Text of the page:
Can we afford to secure Iraq, North Korea . . . ?
KAI RYSSDAL: What do you want this election season? Politicians are talking. But they're not necessarily addressing the issues voters care about. The Real Agenda. Iraq's a big one. What you'll hear is back and forth about who's stronger on national security. But there's not much discussion of what the war means for our economic security.
To help us sort it out we've got two of our regular commentators with us. David Frum is a resident fellow at the American Enterprise Institute. Robert Reich is a professor of public policy at the University of California Berkeley.
David, the first question on The Real Agenda today goes to you. And it's a simple one. Are we getting our money's worth in Iraq?
DAVID FRUM: We walked into a much bigger and tougher fight in Iraq than anybody had anticipated — at least anybody in the Administration anticipated. And that's why this war has been more expensive and more difficult. At this point, the question I think we have to face is one going forward. Which is, what would be the consequences of losing, of cutting short early? And I think even many of those, most of those, who opposed the war at the outset would have to say, at this point to cut things short would be such a calamity that the cost of the war is as nothing compared to losing the war.
RYSSDAL: Bob, let me try to get this to a place where perhaps Americans will ground their interest. And that is not in geopolitics. It really never has been in this country. It is all about the Treasury and how we are spending our precious money.
ROBERT REICH: Well, undoubtedly. This is an extraordinarily expensive initiative. Not just in dollars and cents. I mean, $600 billion to $700 billion a year — that's military plus all of the extras for fighting in Iraq — and then all of the supplementals that have to do with Afghanistan. Well, that's not small change. It means we cannot do what we need to do with regard to education and health care. A lot of other high priority items in the United States are going by the wayside. We also can't do what we need to do in other areas of foreign policy, such as North Korea. The North Koreans know we are bogged down, our hands are tied because we are completely overstretched in the Middle East and, particularly, in Iraq.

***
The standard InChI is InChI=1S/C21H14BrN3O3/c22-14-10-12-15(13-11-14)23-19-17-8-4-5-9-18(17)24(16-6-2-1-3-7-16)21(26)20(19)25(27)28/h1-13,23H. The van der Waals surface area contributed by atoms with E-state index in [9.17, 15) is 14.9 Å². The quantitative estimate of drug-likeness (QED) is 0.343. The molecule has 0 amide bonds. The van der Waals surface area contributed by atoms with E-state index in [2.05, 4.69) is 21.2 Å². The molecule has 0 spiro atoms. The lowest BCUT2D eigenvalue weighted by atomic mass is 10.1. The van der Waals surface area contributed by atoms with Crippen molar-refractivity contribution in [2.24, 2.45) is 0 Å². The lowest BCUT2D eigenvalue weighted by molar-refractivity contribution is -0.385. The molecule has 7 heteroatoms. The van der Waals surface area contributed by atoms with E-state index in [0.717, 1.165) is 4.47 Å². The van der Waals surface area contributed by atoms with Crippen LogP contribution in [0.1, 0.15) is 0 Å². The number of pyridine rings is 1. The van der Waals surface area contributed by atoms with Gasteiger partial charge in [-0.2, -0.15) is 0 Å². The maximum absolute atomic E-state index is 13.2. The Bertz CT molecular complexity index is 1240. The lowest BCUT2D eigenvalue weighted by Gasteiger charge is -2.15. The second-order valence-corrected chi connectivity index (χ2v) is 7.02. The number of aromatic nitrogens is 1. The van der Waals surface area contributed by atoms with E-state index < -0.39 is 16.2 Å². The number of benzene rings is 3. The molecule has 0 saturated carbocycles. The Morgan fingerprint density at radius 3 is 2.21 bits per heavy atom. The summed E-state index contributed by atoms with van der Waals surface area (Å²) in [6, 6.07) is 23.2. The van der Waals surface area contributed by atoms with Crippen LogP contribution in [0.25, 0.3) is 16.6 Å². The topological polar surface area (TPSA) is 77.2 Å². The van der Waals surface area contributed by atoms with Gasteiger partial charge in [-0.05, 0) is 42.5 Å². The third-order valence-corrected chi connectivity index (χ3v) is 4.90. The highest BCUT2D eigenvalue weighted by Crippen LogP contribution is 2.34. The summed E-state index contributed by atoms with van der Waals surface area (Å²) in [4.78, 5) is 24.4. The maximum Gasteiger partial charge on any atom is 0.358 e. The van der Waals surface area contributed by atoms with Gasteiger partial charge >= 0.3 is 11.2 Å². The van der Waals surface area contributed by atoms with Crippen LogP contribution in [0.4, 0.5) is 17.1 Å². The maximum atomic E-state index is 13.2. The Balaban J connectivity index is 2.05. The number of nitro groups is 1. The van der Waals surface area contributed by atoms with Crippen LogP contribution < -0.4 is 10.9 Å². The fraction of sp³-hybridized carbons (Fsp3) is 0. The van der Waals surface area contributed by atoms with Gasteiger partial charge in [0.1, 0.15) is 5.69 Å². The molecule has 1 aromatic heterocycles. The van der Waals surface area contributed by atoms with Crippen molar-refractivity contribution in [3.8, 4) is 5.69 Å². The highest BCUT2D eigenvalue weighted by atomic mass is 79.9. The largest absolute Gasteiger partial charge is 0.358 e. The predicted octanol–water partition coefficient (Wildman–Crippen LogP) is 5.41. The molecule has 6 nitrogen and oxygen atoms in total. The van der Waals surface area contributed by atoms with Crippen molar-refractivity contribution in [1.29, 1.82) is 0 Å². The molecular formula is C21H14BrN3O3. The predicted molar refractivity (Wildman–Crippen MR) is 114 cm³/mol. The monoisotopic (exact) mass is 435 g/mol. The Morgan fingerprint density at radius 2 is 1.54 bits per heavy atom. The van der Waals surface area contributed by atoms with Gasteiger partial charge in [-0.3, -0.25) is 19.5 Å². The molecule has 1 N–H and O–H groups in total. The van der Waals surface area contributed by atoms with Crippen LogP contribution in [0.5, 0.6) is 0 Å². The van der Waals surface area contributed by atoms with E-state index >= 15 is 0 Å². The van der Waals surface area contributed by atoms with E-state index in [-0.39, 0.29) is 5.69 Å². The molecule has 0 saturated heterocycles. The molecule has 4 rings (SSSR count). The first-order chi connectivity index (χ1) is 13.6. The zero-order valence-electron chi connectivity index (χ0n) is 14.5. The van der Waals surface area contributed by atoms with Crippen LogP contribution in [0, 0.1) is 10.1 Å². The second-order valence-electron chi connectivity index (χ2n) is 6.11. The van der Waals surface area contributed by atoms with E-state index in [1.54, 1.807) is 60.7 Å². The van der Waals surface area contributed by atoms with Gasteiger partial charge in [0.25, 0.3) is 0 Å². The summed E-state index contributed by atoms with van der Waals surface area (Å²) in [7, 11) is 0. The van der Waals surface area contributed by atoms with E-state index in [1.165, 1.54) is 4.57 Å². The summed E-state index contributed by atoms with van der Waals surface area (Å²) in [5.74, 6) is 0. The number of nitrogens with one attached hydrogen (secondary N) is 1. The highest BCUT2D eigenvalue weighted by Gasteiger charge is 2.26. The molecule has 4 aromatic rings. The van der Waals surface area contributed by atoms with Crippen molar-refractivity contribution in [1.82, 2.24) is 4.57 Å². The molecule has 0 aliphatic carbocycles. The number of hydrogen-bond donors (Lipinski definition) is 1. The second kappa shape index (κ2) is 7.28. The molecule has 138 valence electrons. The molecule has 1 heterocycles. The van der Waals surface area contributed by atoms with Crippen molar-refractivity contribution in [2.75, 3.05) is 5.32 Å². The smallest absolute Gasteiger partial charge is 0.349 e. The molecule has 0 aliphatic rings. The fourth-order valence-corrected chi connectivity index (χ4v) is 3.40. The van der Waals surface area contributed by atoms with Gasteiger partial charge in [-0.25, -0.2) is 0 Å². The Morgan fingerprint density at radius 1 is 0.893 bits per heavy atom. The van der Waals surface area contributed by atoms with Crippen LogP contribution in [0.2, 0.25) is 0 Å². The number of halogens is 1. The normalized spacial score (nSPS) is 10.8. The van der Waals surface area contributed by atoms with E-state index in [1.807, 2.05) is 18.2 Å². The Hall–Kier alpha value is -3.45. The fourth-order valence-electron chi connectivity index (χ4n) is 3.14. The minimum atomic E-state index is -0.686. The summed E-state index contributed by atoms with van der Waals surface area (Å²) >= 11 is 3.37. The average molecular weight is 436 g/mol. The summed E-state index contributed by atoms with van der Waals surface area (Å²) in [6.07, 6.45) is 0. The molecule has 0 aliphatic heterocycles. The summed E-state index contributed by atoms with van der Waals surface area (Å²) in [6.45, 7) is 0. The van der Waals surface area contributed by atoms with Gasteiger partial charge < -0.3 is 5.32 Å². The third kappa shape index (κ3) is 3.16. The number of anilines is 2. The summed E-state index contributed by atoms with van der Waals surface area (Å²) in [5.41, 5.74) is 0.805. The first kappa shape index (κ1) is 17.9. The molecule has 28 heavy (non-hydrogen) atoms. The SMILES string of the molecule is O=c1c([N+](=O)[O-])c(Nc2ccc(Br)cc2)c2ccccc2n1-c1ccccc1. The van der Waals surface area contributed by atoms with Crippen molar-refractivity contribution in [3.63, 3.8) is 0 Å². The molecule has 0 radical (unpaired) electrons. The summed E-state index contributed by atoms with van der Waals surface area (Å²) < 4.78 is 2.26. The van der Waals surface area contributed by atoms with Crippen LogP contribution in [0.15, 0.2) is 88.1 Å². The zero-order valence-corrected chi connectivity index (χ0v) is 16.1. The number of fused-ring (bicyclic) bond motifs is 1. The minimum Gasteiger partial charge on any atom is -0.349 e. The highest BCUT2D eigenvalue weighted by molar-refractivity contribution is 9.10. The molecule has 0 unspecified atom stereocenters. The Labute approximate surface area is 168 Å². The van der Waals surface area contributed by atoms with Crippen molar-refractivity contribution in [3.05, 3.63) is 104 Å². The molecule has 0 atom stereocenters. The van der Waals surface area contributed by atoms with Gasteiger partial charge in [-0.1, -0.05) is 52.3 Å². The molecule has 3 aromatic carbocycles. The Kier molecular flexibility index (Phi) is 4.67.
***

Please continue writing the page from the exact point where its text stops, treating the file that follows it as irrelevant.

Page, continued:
FRUM: I strenuously disagree with that. The cost of the Defense budget is the price of the world trading system, it's the price of a stable world order. It's the price of a stable world order, by the way, that largely does its affairs in English and largely does its affairs in ways familiar to Americans. So, Americans get a lot of benefit from underwriting the military architecture of the planet because they are paying for a political architecture that is favorable to the United States. As for problems like North Korea, the things we need to do to contain North Korea are not expensive. That is not the reason you have seen an ineffective American response in North Korea dating back now a dozen years. It is because of a lack of clarity about what the nature of the North Korean problem is.
RYSSDAL: But whether or not they're expensive, David, doesn't negate the fact that we really don't have the money to do it, anyway.
FRUM: The United States can abundantly afford the cost of world architecture that's favorable to the United States. I mean, the United States is today spending about 4 percent of GDP on defense. That's less than it spent in the middle 1980s. Way less than it spent in the Kennedy administration. The United States can afford this bill. And, I think it's one of those things, that if you think defense is expensive, wait'll you see the price of non-defense.
REICH: You know, I think we have to think about foreign policy in much broader terms. It's not just about the United States creating a world architecture in the short-term. Our security depends upon developing relationships with the rest of the world in which people trust not only our power but our moral authority. They believe that America is a force for good. And what we've squandered, particularly since 2001, is that sense in the rest of the world that we are there, not only to protect the world but we represent good things. Not just democracy but many, many other things that much of the rest of the world wants to aspire to. My concern is we cannot possibly guarantee our own security with so much of the rest of the world thinking of us as the world's bully. And no amount of money is going to reverse that.
RYSSDAL: David Frum, the last word this week goes to you.
FRUM: The countries that are causing difficulty for the United States in the world — China, Iran, North Korea, Russia — are not causing difficulty for the United States because they mistrust America's good intentions. It is precisely because the United States does want a democratic, liberal world order that China, Russia and Iran are so vehemently opposed to what the United States does in the world.
RYSSDAL: Alright, gentlemen, we leave it there for this week. Thank you both, David Frum and Bob Reich.
FRUM: Thank you, Kai. Thank you, Bob.
REICH: Thank you, Kai, and David.